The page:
Postal Service Has No Annual Financial Statement Because of Hack

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Agency has to ensure the integrity of its financial data systems post-breach before gathering information for its annual report.

The U.S. Postal Service is not filing its required yearly financial report because management does not know if business data was altered during a recent data breach, USPS officials said.

As part of an ongoing investigation, "the Postal Service is seeking to confirm that the cyber intrusion did not affect the internal controls over financial reporting," USPS General Counsel Thomas Marshall said in a Nov. 28 late-filing notification

It is already known that attackers in September copied the Social Security numbers and other personal data on about 800,000 USPS employees. Compensation files might also have been compromised.

The annual statement -- or 10-K form -- covers the federal fiscal year that ended Sept. 30. The extension gives the Postal Service 15 more days to file. USPS officials today told Nextgov they do not believe an additional postponement will be needed.

"An extensive process" is underway at USPS to "ensure that the integrity of its financial data systems and financial information was not comprised," Marshall said in the notification. "These efforts have caused a delay in obtaining all of the information required for the annual report." 

Unaudited figures disclosed Nov. 14 show USPS suffered a $5.5 billion loss, which, officials say, was largely because of declining mail volume and retirement funding mandates from Congress. Operating revenue was up by $1.9 billion, as a result of price increases and growth in shipping and packaging. 

Officials do not expect the breach or the cost of dealing with the fallout to have a significant impact on the Postal Service's financial condition. But out of "an abundance of caution," the agency needs time to conduct an additional audit to make sure the attack did not compromise financial data, Marshall said.

scheduled Dec. 5 board meeting is slated to set aside time for approving the annual statement, USPS said Monday.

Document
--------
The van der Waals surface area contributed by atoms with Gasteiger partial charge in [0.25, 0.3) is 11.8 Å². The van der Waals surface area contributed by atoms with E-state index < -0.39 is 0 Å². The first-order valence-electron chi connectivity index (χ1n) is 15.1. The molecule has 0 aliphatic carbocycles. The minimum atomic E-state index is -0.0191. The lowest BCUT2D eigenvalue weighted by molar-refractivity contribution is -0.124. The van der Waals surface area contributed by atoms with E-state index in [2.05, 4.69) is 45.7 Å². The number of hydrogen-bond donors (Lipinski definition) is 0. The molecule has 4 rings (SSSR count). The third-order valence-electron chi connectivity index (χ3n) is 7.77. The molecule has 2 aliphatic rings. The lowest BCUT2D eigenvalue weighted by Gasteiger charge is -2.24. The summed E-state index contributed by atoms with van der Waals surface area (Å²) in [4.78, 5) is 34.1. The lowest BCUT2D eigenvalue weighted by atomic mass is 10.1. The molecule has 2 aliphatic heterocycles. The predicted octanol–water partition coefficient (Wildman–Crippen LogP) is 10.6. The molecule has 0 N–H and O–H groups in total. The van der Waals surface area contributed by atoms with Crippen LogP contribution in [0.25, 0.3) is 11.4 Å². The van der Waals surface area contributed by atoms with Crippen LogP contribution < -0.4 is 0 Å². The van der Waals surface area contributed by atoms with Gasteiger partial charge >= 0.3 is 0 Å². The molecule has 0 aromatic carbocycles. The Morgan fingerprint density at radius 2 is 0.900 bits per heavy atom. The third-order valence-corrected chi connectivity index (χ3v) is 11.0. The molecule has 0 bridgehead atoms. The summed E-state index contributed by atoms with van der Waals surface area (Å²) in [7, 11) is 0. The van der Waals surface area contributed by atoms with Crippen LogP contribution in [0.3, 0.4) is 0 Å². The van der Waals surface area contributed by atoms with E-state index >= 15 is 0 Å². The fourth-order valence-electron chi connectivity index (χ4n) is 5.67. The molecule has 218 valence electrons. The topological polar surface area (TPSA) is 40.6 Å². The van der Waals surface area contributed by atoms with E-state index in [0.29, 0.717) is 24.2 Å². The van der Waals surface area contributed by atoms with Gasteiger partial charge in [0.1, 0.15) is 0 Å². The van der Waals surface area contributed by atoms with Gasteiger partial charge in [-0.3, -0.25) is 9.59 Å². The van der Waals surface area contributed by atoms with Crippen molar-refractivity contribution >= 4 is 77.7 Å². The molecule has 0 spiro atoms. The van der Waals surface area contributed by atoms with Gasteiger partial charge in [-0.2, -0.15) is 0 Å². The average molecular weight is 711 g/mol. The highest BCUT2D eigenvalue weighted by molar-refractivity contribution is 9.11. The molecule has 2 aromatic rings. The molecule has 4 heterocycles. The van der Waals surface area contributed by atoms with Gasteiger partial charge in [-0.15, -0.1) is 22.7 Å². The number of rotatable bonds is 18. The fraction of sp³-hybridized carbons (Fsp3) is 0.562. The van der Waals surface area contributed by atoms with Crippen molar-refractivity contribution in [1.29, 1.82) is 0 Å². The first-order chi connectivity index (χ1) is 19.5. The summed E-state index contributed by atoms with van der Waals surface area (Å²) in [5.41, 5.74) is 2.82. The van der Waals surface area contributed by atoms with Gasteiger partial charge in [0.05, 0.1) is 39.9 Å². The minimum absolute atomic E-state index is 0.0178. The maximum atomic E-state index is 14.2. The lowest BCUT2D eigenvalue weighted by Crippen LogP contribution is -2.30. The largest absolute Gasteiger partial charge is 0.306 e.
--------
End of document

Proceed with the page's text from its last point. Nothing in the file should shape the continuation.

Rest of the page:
Failure to firm up the statement could obscure the finances of an agency already facing money woes. The USPS board of governors, which must approve the report, loses its voting quorum Dec. 8. The Senate has yet to confirm a group of five nominees -- two Republicans and three Democrats -- to the board.

If they are not confirmed, the board cannot conduct business, congressional overseer Sen. Tom Carper, D-Del., recently pointed out.  

"At a time when the Postal Service is struggling to address a number of financial challenges and to adapt to the digital age, this would be an avoidable disaster," Carper, outgoing chairman of Homeland Security and Governmental Affairs Committee, said on the Senate floor last month. It would make customers’ “uncertainty even worse if Dec. 8 comes and goes and our five Postal Board nominees are still waiting for us to act.”

On Monday, a committee aide told Nextgov that Carper “continues to urge his Senate colleagues to vote on the five bipartisan nominees,” adding that he is “optimistic that his colleagues will do the right thing” and endorse the nominations before Dec. 8.

That afternoon, USPS spokeswoman Patricia Licata said the agency already has carried out a contingency plan to provide lawmakers and customers with financial clarity.

“In the interest of transparency, the Postal Service presented preliminary unaudited financial results for fiscal 2014 at its open board of governors meeting Nov. 14, 2014, and again presented the preliminary unaudited financial results at a financial briefing the same day,” she said in an email.